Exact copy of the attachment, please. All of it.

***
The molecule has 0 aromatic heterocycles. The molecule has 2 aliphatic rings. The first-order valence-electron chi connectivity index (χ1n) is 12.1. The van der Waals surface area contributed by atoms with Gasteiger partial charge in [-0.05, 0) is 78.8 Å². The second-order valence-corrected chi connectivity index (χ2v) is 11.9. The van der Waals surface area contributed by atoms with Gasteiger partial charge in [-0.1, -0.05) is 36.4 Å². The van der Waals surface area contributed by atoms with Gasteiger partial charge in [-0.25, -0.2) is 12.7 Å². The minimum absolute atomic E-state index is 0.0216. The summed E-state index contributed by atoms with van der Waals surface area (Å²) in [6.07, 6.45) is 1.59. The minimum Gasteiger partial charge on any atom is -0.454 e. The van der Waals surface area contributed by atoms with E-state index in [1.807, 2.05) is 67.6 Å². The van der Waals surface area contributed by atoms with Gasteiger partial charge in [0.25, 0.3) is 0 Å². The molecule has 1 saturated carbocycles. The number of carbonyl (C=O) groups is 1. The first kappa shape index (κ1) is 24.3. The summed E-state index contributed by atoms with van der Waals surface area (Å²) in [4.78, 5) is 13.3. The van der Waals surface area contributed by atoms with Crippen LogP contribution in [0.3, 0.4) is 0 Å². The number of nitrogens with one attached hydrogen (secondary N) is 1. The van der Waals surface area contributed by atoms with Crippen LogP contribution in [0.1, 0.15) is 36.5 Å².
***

The molecule has 0 aromatic heterocycles. The molecule has 2 aliphatic rings. The first-order valence-electron chi connectivity index (χ1n) is 12.1. The van der Waals surface area contributed by atoms with Gasteiger partial charge in [-0.05, 0) is 78.8 Å². The second-order valence-corrected chi connectivity index (χ2v) is 11.9. The van der Waals surface area contributed by atoms with Gasteiger partial charge in [-0.1, -0.05) is 36.4 Å². The van der Waals surface area contributed by atoms with Gasteiger partial charge in [-0.25, -0.2) is 12.7 Å². The minimum absolute atomic E-state index is 0.0216. The summed E-state index contributed by atoms with van der Waals surface area (Å²) in [6.07, 6.45) is 1.59. The minimum Gasteiger partial charge on any atom is -0.454 e. The van der Waals surface area contributed by atoms with E-state index in [1.807, 2.05) is 67.6 Å². The van der Waals surface area contributed by atoms with Gasteiger partial charge in [0.25, 0.3) is 0 Å². The molecule has 1 saturated carbocycles. The number of carbonyl (C=O) groups is 1. The first kappa shape index (κ1) is 24.3. The summed E-state index contributed by atoms with van der Waals surface area (Å²) in [4.78, 5) is 13.3. The van der Waals surface area contributed by atoms with Crippen LogP contribution in [0.3, 0.4) is 0 Å². The number of nitrogens with one attached hydrogen (secondary N) is 1. The van der Waals surface area contributed by atoms with Crippen LogP contribution in [0.1, 0.15) is 36.5 Å².